Human Rights Watch, April 27, 2010: "Detainees in a secret Baghdad detention facility were hung upside-down, deprived of air, kicked, whipped, beaten, given electric shocks, and sodomized, Human Rights Watch said today. Iraq should thoroughly investigate and prosecute all government and security officials responsible, Human Rights Watch said. . . ."
John Cole, April 28, 2010: "Oh. Hey! Look Who Discovered the 'T-Word' . . ."
Thursday, April 29, 2010
The National Religious Campaign Against Torture is already gearing up for two primary efforts:
Passing federal legislation granting the International Committee of the Red Cross (ICRC) access to all detainees in U.S. custody.
Securing a comprehensive investigation, a Commission of Inquiry, into the use of torture by the United States since September 11, 2001 - learning from the past is the best way to build a torture-free future.
Wednesday, April 28, 2010
"Salon.com's Glenn Greenwald and Torture Report author Larry Siems discuss the Torture Report, an online, interactive website that is building a documentary record of the Bush administration torture program."
Wednesday, April 21, 2010
By Bill Quigley, opednews.com, April 20, 2010:
Colonel Lawrence B. Wilkerson, Chief of Staff to U.S. Secretary of State Colin Powell, provided shocking new testimony from inside the Bush Administration that hundreds of the men jailed at Guantanamo were innocent, the top people in the Bush Administration knew full well they were innocent, and that information was kept from the public.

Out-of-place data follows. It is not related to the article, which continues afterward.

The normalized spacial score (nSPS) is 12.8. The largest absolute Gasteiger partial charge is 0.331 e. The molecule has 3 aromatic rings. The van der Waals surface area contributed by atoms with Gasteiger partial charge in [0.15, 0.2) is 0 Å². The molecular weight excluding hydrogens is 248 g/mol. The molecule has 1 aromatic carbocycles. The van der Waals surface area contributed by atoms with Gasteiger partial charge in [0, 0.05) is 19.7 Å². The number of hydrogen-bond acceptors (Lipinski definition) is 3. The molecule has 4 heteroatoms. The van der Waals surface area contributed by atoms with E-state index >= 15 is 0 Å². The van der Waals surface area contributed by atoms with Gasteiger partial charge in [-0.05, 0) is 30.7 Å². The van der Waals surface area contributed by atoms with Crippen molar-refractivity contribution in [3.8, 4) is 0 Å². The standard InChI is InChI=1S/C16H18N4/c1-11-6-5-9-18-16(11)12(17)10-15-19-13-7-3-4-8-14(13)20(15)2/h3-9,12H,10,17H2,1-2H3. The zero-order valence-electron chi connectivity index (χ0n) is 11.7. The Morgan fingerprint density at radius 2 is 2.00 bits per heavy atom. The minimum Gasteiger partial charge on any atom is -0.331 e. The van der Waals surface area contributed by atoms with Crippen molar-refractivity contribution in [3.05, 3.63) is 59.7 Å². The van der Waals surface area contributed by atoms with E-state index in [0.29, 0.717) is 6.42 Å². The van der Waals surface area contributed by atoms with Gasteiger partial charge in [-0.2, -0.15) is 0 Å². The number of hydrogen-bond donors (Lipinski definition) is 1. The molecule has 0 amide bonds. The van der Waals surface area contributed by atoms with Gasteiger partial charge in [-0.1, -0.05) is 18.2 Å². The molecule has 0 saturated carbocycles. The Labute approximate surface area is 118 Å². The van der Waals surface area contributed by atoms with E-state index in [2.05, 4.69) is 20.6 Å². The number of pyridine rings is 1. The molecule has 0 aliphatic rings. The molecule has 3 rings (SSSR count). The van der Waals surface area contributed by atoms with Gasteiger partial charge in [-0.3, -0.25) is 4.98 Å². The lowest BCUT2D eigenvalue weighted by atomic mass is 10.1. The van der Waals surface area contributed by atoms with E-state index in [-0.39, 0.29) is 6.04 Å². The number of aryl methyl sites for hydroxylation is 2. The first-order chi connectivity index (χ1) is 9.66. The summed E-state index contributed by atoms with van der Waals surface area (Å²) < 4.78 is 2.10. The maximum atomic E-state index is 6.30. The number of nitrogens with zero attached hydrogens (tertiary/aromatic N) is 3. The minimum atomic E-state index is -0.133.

Wilkerson said President Bush, Vice President Cheney and Secretary of Defense Rumsfeld "indefinitely detained the innocent for political reasons" and many in the administration knew it. The wrongfully held prisoners were not released because of political maneuverings aimed in part to cover up the mistakes of the administration.
Colonel Wilkerson, who served in the U.S. Army for over thirty years, signed a sworn declaration for an Oregon federal court case stating that he found out in August 2002 that the US knew that many of the prisoners at Guantanamo were not enemy combatants. Wilkerson also discussed this in a revealing and critical article on Guantanamo for the Washington Note. . . . [continued]
Tuesday, April 20, 2010
By Andy Worthington, April 19, 2010:
In an attempt to raise awareness of the importance of the rulings being made in US courts on the habeas corpus petitions of the prisoners held at Guantánamo (as authorized by a significant Supreme Court ruling in June 2008), I’m devoting most of my work this week to articles covering the 47 cases decided to date (34 of which have been won by the prisoners), as a series entitled, “Guantánamo Habeas Week.”
Although I have covered the 47 cases in detail over the last 19 months, I had not, until now, followed the example of the Center for Constitutional Rights, the Washington Independent and the Miami Herald, who have all produced “Habeas Corpus Scorecards.” As a result, this series kicks off with my own list, providing links to my analyses of the rulings, to the judges’ own unclassified opinions, and, where relevant, to my articles covering the prisoners’ release from Guantánamo, and progress reports on a handful of appeals. . . . [continued]